A challenging activity focusing on finding all possible ways of stacking rods.

How many different symmetrical shapes can you make by shading triangles or squares?

This challenging activity involves finding different ways to distribute fifteen items among four sets, when the sets must include three, four, five and six items.

How many different ways can you find of fitting five hexagons together? How will you know you have found all the ways?

Four friends must cross a bridge. How can they all cross it in just 17 minutes?

A man has 5 coins in his pocket. Given the clues, can you work out what the coins are?

Systematically explore the range of symmetric designs that can be created by shading parts of the motif below. Use normal square lattice paper to record your results.

This challenge extends the Plants investigation so now four or more children are involved.

Use the clues about the symmetrical properties of these letters to place them on the grid.

Place the 16 different combinations of cup/saucer in this 4 by 4 arrangement so that no row or column contains more than one cup or saucer of the same colour.

If you take a three by three square on a 1-10 addition square and multiply the diagonally opposite numbers together, what is the difference between these products. Why?

The NRICH team are always looking for new ways to engage teachers and pupils in problem solving. Here we explain the thinking behind maths trails.

Make your own double-sided magic square. But can you complete both sides once you've made the pieces?

Arrange 9 red cubes, 9 blue cubes and 9 yellow cubes into a large 3 by 3 cube. No row or column of cubes must contain two cubes of the same colour.

An extra constraint means this Sudoku requires you to think in diagonals as well as horizontal and vertical lines and boxes of nine.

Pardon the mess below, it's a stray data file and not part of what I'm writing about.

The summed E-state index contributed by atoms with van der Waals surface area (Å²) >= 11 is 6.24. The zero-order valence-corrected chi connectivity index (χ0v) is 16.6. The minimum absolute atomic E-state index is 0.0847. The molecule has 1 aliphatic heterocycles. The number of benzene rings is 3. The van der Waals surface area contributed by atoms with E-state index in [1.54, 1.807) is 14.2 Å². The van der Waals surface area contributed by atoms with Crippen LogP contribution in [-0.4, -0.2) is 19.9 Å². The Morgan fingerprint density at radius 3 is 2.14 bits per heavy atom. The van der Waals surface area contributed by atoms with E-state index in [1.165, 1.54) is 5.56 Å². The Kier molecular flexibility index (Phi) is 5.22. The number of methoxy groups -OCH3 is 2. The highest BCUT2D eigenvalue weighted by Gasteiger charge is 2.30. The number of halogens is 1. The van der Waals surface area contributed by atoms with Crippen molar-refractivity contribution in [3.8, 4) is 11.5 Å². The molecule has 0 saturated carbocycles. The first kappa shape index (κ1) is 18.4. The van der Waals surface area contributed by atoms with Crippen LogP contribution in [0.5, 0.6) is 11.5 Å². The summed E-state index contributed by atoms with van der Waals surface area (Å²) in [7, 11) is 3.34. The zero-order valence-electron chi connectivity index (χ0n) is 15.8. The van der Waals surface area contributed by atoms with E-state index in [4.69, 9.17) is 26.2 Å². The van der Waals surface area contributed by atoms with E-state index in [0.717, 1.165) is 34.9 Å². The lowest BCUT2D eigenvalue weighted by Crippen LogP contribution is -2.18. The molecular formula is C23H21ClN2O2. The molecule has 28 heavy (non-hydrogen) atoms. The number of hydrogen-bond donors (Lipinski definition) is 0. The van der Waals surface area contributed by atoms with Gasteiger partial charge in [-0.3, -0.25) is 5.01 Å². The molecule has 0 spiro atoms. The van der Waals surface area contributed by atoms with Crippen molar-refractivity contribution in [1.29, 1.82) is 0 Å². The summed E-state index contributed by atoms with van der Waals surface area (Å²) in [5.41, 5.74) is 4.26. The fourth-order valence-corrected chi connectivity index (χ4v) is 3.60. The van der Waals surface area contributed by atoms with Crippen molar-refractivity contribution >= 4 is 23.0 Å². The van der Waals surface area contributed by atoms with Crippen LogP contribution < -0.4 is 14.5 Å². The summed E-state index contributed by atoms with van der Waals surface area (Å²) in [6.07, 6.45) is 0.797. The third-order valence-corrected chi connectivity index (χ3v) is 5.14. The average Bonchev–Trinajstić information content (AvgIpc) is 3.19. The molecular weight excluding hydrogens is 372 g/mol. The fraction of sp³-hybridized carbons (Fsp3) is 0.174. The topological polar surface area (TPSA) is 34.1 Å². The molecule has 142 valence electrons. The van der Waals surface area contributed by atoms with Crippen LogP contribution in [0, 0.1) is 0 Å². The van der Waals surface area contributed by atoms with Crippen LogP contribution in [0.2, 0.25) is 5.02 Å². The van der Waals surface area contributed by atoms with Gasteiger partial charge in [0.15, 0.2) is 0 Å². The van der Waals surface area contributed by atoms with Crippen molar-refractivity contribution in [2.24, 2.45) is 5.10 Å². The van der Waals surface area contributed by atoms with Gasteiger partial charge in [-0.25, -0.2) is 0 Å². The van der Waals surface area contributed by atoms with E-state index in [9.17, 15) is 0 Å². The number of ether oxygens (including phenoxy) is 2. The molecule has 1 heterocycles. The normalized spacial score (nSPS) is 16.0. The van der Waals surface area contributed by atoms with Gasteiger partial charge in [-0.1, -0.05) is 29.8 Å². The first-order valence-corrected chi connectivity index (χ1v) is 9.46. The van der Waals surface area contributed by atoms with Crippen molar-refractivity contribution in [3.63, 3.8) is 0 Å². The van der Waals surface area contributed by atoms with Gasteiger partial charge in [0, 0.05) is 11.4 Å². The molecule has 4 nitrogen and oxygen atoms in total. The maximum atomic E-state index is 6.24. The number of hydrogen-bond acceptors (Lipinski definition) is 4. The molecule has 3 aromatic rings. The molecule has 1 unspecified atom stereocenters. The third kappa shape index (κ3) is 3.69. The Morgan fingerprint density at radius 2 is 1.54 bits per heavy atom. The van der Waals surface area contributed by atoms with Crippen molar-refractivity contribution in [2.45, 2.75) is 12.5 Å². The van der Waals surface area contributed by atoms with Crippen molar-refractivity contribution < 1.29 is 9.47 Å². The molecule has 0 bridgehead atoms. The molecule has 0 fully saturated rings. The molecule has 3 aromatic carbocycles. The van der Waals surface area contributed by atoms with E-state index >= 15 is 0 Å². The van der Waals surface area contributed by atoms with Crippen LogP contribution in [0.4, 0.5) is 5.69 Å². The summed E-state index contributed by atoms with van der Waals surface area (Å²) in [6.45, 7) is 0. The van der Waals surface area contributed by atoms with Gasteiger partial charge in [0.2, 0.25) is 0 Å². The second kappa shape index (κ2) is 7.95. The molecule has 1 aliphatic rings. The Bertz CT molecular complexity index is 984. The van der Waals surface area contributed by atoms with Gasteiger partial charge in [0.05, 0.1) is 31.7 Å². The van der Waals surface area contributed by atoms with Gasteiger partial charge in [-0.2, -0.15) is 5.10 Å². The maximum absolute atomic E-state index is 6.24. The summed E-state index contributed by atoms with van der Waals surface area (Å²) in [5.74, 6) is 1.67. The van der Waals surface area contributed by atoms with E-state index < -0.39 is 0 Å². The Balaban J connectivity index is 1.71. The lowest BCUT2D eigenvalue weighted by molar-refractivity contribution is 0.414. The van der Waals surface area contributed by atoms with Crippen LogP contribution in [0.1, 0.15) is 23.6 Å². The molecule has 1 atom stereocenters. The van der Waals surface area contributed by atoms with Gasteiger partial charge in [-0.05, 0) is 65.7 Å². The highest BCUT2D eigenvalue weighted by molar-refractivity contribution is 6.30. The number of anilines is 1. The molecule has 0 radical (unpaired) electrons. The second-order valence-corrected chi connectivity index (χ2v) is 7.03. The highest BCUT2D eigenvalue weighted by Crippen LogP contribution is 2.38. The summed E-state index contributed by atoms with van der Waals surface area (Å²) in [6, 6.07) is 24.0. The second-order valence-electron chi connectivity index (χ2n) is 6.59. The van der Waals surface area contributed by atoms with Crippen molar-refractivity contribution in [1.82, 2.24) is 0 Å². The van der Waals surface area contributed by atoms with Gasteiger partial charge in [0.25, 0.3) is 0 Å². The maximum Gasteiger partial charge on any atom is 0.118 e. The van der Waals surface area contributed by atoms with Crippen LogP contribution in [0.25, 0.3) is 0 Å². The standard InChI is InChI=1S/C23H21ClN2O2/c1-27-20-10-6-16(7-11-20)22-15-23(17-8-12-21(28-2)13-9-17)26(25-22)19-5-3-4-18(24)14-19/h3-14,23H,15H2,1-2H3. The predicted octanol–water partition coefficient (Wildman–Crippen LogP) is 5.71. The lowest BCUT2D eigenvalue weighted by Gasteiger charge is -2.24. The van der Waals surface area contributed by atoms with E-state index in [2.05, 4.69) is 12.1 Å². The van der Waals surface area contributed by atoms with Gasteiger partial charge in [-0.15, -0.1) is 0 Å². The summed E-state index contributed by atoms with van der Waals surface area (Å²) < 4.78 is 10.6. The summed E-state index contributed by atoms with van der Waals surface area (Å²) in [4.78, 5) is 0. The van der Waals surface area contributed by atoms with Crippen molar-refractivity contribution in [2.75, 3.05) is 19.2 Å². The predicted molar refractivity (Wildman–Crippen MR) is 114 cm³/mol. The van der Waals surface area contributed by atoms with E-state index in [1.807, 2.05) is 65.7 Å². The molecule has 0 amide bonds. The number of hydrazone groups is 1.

A student in a maths class was trying to get some information from her teacher. She was given some clues and then the teacher ended by saying, "Well, how old are they?"

Place the numbers 1 to 10 in the circles so that each number is the difference between the two numbers just below it.

Find the smallest whole number which, when mutiplied by 7, gives a product consisting entirely of ones.

This cube has ink on each face which leaves marks on paper as it is rolled. Can you work out what is on each face and the route it has taken?

This activity investigates how you might make squares and pentominoes from Polydron.

Try out the lottery that is played in a far-away land. What is the chance of winning?

How many ways can you find to do up all four buttons on my coat? How about if I had five buttons? Six ...?

Can you find six numbers to go in the Daisy from which you can make all the numbers from 1 to a number bigger than 25?

You have 4 red and 5 blue counters. How many ways can they be placed on a 3 by 3 grid so that all the rows columns and diagonals have an even number of red counters?

A game for 2 people. Take turns placing a counter on the star. You win when you have completed a line of 3 in your colour.

The letters in the following addition sum represent the digits 1 ... 9. If A=3 and D=2, what number is represented by "CAYLEY"?